The Waiting Is the Hardest Part
Copyrighted by Lorna Tedder. Originally published in Third Degree Below.
My dad’s health is getting worse. He’s completely bed- ridden and on full-blast oxygen now. No visitors except for the trail of medical personnel.
The girls are facing final exams this week after a very, very difficult semester that’s included romantic break-ups, funerals of friends, and stressful competitions. I don’t want to add to their stress but I won’t hide anything either. What’s the point? They’re far too intuitive for me to even make the effort. They are aware, but we’ve all been through the emotional wringer so much that I’m not sure anything’s left.
I refuse to feel guilty or selfish for saying that. It’s not like there hasn’t been emotion. There’s been plenty of it, just drawn out over a very long time and sucked dry and replenished and sucked dry more that I would have thought humanly possible. We are down below the emotional marrow now.
Shannon and I had a long talk this afternoon about the situation and how she’s heard his impending death drilled into her since the fourth grade or younger. By him. By him when he was far healthier. We talked about the rollercoaster that went with every visit and plenty of times in-between that she never knew about.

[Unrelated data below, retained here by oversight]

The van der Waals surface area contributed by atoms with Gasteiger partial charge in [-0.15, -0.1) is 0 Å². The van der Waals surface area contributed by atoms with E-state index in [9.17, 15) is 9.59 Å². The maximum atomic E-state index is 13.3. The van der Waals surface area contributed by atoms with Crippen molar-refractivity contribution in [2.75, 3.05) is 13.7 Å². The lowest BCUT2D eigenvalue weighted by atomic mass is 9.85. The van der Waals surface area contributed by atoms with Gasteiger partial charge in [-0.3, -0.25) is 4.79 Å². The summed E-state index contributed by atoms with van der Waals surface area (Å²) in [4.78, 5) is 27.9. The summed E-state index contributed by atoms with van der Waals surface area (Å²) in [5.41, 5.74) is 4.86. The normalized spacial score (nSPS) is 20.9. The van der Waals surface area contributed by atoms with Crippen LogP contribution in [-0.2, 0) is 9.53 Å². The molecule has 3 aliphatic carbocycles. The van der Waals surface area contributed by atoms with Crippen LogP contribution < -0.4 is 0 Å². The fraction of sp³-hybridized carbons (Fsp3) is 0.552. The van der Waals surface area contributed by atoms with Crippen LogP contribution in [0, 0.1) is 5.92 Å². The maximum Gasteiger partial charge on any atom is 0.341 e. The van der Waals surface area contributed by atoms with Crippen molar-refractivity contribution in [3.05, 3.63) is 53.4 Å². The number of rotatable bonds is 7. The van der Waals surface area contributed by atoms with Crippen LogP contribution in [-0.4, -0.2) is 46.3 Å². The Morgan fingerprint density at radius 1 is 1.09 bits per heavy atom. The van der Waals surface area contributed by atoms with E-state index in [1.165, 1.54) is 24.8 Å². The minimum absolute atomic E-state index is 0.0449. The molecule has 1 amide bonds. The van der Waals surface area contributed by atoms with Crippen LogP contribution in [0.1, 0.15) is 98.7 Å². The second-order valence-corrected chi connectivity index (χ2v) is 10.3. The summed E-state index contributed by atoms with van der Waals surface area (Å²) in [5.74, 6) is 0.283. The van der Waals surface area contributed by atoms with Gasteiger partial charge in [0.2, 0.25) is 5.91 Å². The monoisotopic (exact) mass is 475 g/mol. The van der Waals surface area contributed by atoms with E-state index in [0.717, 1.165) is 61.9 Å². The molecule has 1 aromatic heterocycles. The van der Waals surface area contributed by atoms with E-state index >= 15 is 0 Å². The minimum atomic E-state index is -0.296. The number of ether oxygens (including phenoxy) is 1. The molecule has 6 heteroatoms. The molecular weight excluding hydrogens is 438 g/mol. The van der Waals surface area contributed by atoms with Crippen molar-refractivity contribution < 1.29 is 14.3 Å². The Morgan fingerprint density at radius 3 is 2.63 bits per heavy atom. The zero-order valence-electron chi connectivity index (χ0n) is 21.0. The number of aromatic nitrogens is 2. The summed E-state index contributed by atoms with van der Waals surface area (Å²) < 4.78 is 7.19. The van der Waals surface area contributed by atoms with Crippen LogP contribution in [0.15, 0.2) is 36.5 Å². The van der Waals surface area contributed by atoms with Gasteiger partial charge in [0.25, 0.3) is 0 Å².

We talked about her great-grandfather, too. About how strong he was and the difference in their attitudes as they approached the end of their lives, knowing painfully well that it was coming. I think it made a huge difference in quality of life and in the quality of life for those around them in their last years.
My dad, for at least 10 years, has prefaced his good- byes to the girls—even when they were very little—with “Hurry back and see me because I may not make it that much longer” and “I may not make it until you get back” and “I might not live to see you again.”
My mother’s dad saw his end coming, too, but we remembered the way he phrased it, even as he worried more and more that it was closer. “I hope I’m here when you get back.” Or “Maybe I’ll be here when you get back.” There was hope amid the sadness.
Both phrased their goodbyes based on the inevitable, yes, but with my mother’s father, I never felt guilty when I left from a visit, and the girls never cried all the way home.
Meanwhile, I can’t sleep tonight, and I have to be up in 4 hours.